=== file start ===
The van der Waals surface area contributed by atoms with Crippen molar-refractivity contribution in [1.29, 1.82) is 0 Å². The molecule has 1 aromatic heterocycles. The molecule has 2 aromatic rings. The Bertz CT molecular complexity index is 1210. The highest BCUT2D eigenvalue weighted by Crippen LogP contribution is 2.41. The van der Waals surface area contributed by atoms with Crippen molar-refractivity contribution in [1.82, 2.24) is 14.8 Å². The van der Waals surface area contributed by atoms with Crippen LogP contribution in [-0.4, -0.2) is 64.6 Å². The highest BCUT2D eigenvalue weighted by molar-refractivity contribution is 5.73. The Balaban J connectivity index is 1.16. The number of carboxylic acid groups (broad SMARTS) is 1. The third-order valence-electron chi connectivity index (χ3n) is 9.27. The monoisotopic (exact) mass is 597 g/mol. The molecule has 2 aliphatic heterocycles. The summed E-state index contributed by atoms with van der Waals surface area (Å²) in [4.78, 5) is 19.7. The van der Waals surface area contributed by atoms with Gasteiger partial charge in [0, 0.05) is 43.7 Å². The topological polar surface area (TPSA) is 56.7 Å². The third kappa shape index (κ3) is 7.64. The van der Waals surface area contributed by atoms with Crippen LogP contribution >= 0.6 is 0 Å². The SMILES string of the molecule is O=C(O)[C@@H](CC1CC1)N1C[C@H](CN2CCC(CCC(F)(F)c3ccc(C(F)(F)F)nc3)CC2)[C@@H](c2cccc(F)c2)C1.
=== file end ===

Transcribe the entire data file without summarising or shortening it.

The van der Waals surface area contributed by atoms with Crippen molar-refractivity contribution in [1.29, 1.82) is 0 Å². The molecule has 1 aromatic heterocycles. The molecule has 2 aromatic rings. The Bertz CT molecular complexity index is 1210. The highest BCUT2D eigenvalue weighted by Crippen LogP contribution is 2.41. The van der Waals surface area contributed by atoms with Crippen molar-refractivity contribution in [1.82, 2.24) is 14.8 Å². The van der Waals surface area contributed by atoms with Crippen LogP contribution in [-0.4, -0.2) is 64.6 Å². The highest BCUT2D eigenvalue weighted by molar-refractivity contribution is 5.73. The Balaban J connectivity index is 1.16. The number of carboxylic acid groups (broad SMARTS) is 1. The third-order valence-electron chi connectivity index (χ3n) is 9.27. The monoisotopic (exact) mass is 597 g/mol. The molecule has 2 aliphatic heterocycles. The summed E-state index contributed by atoms with van der Waals surface area (Å²) in [4.78, 5) is 19.7. The van der Waals surface area contributed by atoms with Gasteiger partial charge in [0, 0.05) is 43.7 Å². The topological polar surface area (TPSA) is 56.7 Å². The third kappa shape index (κ3) is 7.64. The van der Waals surface area contributed by atoms with Crippen LogP contribution >= 0.6 is 0 Å². The SMILES string of the molecule is O=C(O)[C@@H](CC1CC1)N1C[C@H](CN2CCC(CCC(F)(F)c3ccc(C(F)(F)F)nc3)CC2)[C@@H](c2cccc(F)c2)C1.